FINDING A GENE ON THE CHROMOSOME MAP
As a scientist, you've noticed that a genetic disorder runs in families, and you want to find the gene responsible for it.
First, you identify a large family, in which some individuals have the disorder, and others don't. After enlisting the family's support and collecting DNA samples from all family members, you're ready to begin looking for the gene. Where do you go from here?
Here's one way to think about genes
What if the genetic information in each family member were like a jigsaw puzzle? Each puzzle piece would represent a set of genes organized in a specific way, similar to a chromosome. Because all humans have the same set of genes, arranged in the same order, every family member would have the same basic set of puzzle pieces. A generic human jigsaw puzzle might look like the picture at the right
But the information carried in genes differs slightly from person to person. This is what makes each of us unique. As a result, the colors of the puzzle pieces would be different between family members. While some relatives might share puzzle pieces of a certain color, other pieces would be different. Only identical twins share the exact same combination of colors and shapes.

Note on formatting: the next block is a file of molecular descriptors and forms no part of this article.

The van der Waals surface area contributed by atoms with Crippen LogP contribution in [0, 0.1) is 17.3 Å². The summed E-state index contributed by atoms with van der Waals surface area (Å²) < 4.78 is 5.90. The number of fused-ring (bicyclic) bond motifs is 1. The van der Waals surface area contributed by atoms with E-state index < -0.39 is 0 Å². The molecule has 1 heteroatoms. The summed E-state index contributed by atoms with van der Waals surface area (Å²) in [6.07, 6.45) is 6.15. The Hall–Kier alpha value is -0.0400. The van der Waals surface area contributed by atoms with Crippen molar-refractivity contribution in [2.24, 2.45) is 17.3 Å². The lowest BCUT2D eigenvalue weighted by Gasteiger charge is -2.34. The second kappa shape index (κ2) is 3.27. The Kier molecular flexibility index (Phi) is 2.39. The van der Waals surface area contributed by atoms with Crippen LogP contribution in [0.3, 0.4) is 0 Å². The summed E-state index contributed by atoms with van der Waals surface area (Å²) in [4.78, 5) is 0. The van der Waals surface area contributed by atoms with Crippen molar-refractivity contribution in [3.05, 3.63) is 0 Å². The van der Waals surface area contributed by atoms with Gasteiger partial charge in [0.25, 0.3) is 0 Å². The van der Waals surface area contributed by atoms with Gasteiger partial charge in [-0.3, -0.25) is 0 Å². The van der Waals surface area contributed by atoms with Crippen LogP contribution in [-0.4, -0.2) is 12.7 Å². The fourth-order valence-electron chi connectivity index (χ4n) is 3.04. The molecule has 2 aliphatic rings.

What might a family's puzzles look like?
Look at the family of jigsaw puzzles below. Can you see how some of the child's genes are derived from one parent and some from the other parent?
The child receives exactly half of its genetic information from the mother and exactly half from the father.
Looking at things this way, can you see how you might identify a genetic link in paternity suits, where a genetic connection is sought between a child and a possible father? Half of the child's puzzle pieces must be the same as the father's.
Funding provided by The Children's Tumor Foundation, formerly The National Neurofibromatosis Foundation.